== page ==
nextTime / factor, calcTime / factor, runTime / 1000000.0);
}

public void runTime(long time) {
runTime = time;

}

}

public static final String benchmark(Supplier<FibGen> supplier, int volume) {
long start = System.nanoTime();
try (FibGen gen = supplier.get()) {

BigIntCollector coll = IntStream.range(0, volume).parallel()
.collect(BigIntCollector::new, (c, i) -> c.accumulate(i, gen), (a,b) -> a.merge(b));

coll.runTime(System.nanoTime() - start);
return String.format("%25s Retries %8d %s", gen.getClass().getName(), gen.retryCount(), coll.toString());

}
}

public static void main(String[] args) {
List<Supplier<FibGen>> suppliers = new ArrayList<>();
dump(suppliers, 100);
for (Supplier<FibGen> supplier : suppliers) {
System.out.println(benchmark(supplier, 1000));
}
for (int i = 0; i < 100; i++) {
for (Supplier<FibGen> supplier : suppliers) {
benchmark(supplier, 1000);
}
}
for (Supplier<FibGen> supplier : suppliers) {
System.out.println();
for (int i = 0; i < 10; i++) {
System.out.println(benchmark(supplier, 50000));
}
}
}

private static void dump(List<Supplier<FibGen>> suppliers, int count) {
FibGen[] gens = suppliers.stream().map(s -> s.get()).collect(Collectors.toList()).toArray(new FibGen[suppliers.size()]);
StringBuilder sb = new StringBuilder();
for (int i = 1; i <= count; i++) {
sb.setLength(0);
sb.append(String.format("%5d ", i));
for (FibGen fg : gens) {
sb.append(String.format("%20s ", fg.next()));
}
System.out.println(sb.toString());
}

}

}


I modified the sequence class' next method to work when called from other threads such as below in order to test it with multiple threads:

1   public BigInteger next() {
2           FibonacciNumber currFibNumber = currentFibNumberRef.get();
3           if (currentFibNumberRef.compareAndSet(currFibNumber,
4                   currFibNumber.next()))
5               return currFibNumber.value();
6           return currentFibNumberRef.get().value();
7   }


This will return the current value of the Fibonacci number if it is not updated.

Here is the test that I wrote for it:

@Test
ExecutionException {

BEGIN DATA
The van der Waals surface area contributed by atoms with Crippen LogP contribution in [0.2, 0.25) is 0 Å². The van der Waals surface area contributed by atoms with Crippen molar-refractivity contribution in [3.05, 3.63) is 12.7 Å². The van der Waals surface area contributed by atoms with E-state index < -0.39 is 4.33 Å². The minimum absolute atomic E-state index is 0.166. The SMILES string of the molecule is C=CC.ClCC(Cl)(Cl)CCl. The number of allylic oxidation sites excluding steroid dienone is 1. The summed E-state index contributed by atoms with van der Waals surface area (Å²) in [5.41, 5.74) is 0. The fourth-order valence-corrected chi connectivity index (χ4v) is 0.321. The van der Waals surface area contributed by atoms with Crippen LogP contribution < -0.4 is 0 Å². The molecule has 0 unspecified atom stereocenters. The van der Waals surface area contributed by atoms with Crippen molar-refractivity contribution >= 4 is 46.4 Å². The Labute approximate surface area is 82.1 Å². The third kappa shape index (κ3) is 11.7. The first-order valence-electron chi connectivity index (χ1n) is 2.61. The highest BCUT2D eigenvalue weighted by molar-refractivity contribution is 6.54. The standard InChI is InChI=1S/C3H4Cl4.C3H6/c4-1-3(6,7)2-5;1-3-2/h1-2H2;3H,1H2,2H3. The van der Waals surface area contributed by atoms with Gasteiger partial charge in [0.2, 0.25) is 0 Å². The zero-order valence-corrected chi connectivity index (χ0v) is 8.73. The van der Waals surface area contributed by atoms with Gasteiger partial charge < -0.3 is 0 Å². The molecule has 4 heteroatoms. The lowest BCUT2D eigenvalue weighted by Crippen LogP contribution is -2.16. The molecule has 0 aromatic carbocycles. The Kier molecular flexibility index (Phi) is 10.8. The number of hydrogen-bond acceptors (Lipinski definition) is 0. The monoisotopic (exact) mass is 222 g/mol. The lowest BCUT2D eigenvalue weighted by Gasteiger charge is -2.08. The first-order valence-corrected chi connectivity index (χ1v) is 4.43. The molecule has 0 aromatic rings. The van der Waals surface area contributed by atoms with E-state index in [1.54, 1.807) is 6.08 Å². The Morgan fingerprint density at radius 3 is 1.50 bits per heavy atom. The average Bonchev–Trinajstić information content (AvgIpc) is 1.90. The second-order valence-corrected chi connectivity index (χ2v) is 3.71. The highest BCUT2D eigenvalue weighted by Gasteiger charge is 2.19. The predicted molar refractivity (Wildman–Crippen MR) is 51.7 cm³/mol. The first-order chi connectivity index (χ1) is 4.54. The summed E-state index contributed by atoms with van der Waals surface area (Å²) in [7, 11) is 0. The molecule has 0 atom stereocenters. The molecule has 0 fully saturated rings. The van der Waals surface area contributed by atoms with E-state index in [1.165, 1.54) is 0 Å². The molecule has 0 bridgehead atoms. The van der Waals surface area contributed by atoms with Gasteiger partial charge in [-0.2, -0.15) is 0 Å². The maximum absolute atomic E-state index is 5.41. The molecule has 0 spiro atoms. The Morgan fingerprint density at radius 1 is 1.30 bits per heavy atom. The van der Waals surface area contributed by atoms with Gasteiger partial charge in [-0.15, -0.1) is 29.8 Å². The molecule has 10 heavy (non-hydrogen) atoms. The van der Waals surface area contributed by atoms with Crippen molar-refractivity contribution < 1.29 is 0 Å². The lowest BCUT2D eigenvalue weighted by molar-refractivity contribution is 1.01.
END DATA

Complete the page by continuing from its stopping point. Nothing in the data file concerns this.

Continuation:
int[] some = {0, 1, 1, 2, 3, 5, 8, 13, 21, 34, 55, 89, 144, 233, 377,
610, 987, 1597, 2584, 4181, 6765, 10946, 17711, 28657, 46368,
75025, 121393, 196418, 317811 };

FibonacciSequence currFibNumber = new FibonacciSequence();

ExecutorCompletionService<BigInteger> executor = new ExecutorCompletionService<BigInteger>(

for (int i = 0; i < some.length; i++) {
executor.submit(new CallableNumber(currFibNumber));
}

for (int num : some) {
Future<BigInteger> val = executor.take();
int value = val.get().intValue();
assertTrue("Expected " + num + " but got " + value,
num == value);
}
}

// Callable sequence that will return the next value of the fibonacci
// sequence.
private static class CallableNumber implements Callable<BigInteger> {

private final FibonacciSequence sequence;

public CallableNumber(FibonacciSequence sequence) {
this.sequence = sequence;
}

@Override
public BigInteger call() throws Exception {
return sequence.next();
}
}


There are various other ways to test the solution however this is the one that I chose.

With 4 threads I cannot get your solution to pass the test. Essentially, this is testing that the next method of the sequence returns the correct next value in the sequence. The solution allows for a race condition between lines (in my version) 2 and 3 of the next method. Additionally, if you update the value of the reference you are returning the old value not the new one.

• Your code could end up with many threads getting the same value if they all (except 1) happen at the same time.... your code allows multiple threads to call 'next' with the same value, and has no correction if that happens. Dec 26, 2014 at 22:15
• I agree. My code is just testing his code with a modification due to the implementation provided by the OP not allowing for concurrent execution. The while (true) doesn't allow for concurrent calls to next of the FibonacciSequence class. Dec 26, 2014 at 22:25